Artwork No. sd12
This piece considers the relationship between humans and nature by working nature, or rather, replicating nature. We can let inside the external environment that is nature. However, if what we see on the inside is no more than nature, then it exists on the other side of a boundary from others. We have rationally engaged in a continuous attempt to somehow understand, use and subordinate this thing we call nature. The bottom line is that humans cannot discard their insatiable lust to achieve this.
However, by pursuing this nature as an unreachable utopia, we deepen our understanding of what our existence is and, as a byproduct, we gain the provisions we can call the blessings of nature.
For this Triennale, the artist is building his relationship with nature as a sculpted installation, using as materials wood cut from the natural environment, as well as a home and furniture fashioned from such wood. The motifs are the trees that inhabit this small plot of land surrounded by the sea called Shodoshima, as well as the island's collective of trees in the forest, and the mountainous terrain. As they roam the halls and stairs, visitors can change their perspective as they view the mountain pillars and sculpted tree portraits that extend up to the ceiling. Like a walk in the mountains, visitors can stroll through the rooms and appreciate this sculpted installation that makes you feel like you are looking at nature.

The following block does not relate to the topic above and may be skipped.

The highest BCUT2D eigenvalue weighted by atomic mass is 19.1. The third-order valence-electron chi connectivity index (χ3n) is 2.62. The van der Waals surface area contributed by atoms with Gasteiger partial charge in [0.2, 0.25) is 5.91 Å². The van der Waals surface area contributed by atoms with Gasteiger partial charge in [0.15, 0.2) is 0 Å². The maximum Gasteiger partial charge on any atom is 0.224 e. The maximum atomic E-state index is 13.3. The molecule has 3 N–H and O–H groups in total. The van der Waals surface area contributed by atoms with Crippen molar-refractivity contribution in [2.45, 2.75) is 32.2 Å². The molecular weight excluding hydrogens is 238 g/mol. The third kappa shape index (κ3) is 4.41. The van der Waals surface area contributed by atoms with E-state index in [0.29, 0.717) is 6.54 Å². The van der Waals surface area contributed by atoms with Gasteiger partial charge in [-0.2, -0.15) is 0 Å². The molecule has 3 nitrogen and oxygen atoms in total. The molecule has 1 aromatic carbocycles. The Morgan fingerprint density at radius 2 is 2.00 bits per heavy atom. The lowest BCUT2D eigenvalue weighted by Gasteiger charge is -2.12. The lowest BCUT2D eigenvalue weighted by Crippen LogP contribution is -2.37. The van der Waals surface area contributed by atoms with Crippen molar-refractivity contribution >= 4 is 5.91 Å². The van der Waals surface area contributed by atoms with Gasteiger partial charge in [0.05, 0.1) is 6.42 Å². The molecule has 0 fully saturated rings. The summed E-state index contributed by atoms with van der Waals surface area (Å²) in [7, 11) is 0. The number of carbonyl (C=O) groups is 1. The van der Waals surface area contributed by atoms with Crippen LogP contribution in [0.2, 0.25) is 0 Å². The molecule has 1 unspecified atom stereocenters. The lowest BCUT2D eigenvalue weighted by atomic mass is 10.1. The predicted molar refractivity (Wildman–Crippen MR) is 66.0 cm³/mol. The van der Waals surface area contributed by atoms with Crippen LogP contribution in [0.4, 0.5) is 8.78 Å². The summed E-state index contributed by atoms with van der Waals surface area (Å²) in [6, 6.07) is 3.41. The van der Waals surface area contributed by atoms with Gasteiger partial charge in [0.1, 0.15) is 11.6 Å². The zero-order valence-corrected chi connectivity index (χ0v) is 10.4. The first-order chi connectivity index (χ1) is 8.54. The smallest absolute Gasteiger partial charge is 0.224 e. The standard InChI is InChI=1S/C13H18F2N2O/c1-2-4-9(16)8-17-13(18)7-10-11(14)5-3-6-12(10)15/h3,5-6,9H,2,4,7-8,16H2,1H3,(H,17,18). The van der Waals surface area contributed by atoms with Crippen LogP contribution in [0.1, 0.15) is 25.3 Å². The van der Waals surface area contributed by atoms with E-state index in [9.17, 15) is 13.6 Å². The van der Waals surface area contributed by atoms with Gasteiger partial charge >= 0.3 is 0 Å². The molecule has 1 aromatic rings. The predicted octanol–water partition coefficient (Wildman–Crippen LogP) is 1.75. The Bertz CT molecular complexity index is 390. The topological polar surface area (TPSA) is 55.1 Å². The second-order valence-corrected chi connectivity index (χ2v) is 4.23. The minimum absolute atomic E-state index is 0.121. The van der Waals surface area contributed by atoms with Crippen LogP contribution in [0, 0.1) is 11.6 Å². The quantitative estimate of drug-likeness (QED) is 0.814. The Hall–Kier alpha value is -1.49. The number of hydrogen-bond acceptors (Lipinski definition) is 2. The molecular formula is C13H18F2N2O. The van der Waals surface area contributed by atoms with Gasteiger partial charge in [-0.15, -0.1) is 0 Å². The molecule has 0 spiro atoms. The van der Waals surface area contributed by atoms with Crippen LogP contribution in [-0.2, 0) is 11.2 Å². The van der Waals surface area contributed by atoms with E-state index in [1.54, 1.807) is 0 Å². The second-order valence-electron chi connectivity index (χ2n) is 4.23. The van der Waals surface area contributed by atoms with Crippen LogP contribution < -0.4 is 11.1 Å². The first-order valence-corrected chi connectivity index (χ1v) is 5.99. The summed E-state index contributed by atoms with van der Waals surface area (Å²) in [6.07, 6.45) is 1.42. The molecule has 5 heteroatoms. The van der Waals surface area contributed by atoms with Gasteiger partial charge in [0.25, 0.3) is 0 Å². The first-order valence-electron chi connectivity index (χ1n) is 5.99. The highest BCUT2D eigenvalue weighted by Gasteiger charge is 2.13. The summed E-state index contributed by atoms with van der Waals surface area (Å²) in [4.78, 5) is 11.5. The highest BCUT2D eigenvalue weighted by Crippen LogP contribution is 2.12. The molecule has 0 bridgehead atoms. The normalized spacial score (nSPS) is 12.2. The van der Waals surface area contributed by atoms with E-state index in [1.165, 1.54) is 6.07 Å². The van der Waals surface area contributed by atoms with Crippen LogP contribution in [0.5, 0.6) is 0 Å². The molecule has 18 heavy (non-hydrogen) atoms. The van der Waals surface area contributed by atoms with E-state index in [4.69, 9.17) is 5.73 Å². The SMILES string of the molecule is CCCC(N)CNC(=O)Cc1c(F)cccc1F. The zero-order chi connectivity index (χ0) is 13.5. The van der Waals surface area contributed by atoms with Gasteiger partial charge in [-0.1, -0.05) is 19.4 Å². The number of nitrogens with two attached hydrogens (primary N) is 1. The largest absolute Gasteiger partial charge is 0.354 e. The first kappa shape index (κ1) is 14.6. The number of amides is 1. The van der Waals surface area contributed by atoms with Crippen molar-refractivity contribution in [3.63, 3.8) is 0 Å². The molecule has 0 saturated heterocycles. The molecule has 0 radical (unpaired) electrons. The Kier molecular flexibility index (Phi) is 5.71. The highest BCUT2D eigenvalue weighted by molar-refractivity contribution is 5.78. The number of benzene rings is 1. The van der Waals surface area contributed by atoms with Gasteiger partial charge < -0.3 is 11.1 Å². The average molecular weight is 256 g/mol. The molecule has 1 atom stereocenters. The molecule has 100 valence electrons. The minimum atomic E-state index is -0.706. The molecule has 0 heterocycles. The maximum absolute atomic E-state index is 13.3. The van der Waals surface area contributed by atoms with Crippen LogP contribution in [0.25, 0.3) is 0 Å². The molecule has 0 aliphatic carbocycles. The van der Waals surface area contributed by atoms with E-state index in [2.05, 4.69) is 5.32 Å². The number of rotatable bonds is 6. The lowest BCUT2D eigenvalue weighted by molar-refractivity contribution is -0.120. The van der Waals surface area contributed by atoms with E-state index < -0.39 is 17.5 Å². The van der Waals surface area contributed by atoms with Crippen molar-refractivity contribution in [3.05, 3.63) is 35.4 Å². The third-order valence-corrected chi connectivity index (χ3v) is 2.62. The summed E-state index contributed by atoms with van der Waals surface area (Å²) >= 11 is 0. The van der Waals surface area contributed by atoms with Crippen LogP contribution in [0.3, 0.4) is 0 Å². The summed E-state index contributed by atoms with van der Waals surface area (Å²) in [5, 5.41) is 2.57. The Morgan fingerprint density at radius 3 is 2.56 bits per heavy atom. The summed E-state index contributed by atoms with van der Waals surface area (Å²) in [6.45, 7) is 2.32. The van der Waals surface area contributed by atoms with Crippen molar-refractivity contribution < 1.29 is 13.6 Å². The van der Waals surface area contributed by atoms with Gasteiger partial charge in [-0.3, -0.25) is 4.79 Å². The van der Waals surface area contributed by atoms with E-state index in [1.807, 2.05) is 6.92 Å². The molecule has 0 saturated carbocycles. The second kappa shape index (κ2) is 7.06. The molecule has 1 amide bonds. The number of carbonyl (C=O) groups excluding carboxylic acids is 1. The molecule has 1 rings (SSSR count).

When the visitor loiters in a space filled with the acts of so-called "work" by which we subdue and process nature and then reproduce the nature we yearn for, he or she will physically trace the saga of humanity that has roamed about the dungeon that is the ideal village.
However, even within the process of this fruitless labor, we can certainly acknowledge the occasional irreplaceable encounters and the joy of living. Lastly, the artist believes that humans can affirm that they are human, and hopes that this piece will serve to facilitate this.